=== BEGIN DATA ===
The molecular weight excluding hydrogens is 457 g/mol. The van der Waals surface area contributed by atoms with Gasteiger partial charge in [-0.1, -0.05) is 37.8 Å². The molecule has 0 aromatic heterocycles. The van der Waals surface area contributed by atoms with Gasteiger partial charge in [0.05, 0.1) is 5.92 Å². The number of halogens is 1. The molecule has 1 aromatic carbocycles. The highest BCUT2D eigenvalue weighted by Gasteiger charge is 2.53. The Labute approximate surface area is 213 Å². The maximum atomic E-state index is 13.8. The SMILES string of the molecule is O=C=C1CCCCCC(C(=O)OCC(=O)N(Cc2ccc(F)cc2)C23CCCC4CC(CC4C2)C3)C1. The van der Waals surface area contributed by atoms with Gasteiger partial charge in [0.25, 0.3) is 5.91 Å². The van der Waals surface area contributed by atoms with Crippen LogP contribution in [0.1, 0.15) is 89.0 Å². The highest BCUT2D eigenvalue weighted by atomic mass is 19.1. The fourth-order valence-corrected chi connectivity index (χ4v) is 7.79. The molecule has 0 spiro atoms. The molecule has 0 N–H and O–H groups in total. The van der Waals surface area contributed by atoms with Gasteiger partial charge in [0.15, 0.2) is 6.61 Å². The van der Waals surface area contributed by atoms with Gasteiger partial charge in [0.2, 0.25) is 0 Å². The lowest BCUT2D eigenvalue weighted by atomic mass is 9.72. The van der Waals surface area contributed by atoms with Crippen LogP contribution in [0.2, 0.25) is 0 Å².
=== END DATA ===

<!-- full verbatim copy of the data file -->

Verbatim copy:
The molecular weight excluding hydrogens is 457 g/mol. The van der Waals surface area contributed by atoms with Gasteiger partial charge in [-0.1, -0.05) is 37.8 Å². The molecule has 0 aromatic heterocycles. The van der Waals surface area contributed by atoms with Gasteiger partial charge in [0.05, 0.1) is 5.92 Å². The number of halogens is 1. The molecule has 1 aromatic carbocycles. The highest BCUT2D eigenvalue weighted by Gasteiger charge is 2.53. The Labute approximate surface area is 213 Å². The maximum atomic E-state index is 13.8. The SMILES string of the molecule is O=C=C1CCCCCC(C(=O)OCC(=O)N(Cc2ccc(F)cc2)C23CCCC4CC(CC4C2)C3)C1. The van der Waals surface area contributed by atoms with Gasteiger partial charge in [0.25, 0.3) is 5.91 Å². The van der Waals surface area contributed by atoms with Crippen LogP contribution in [0.1, 0.15) is 89.0 Å². The highest BCUT2D eigenvalue weighted by atomic mass is 19.1. The fourth-order valence-corrected chi connectivity index (χ4v) is 7.79. The molecule has 0 spiro atoms. The molecule has 0 N–H and O–H groups in total. The van der Waals surface area contributed by atoms with Gasteiger partial charge in [0.15, 0.2) is 6.61 Å². The van der Waals surface area contributed by atoms with Gasteiger partial charge in [0.2, 0.25) is 0 Å². The lowest BCUT2D eigenvalue weighted by atomic mass is 9.72. The van der Waals surface area contributed by atoms with Crippen LogP contribution in [0.2, 0.25) is 0 Å².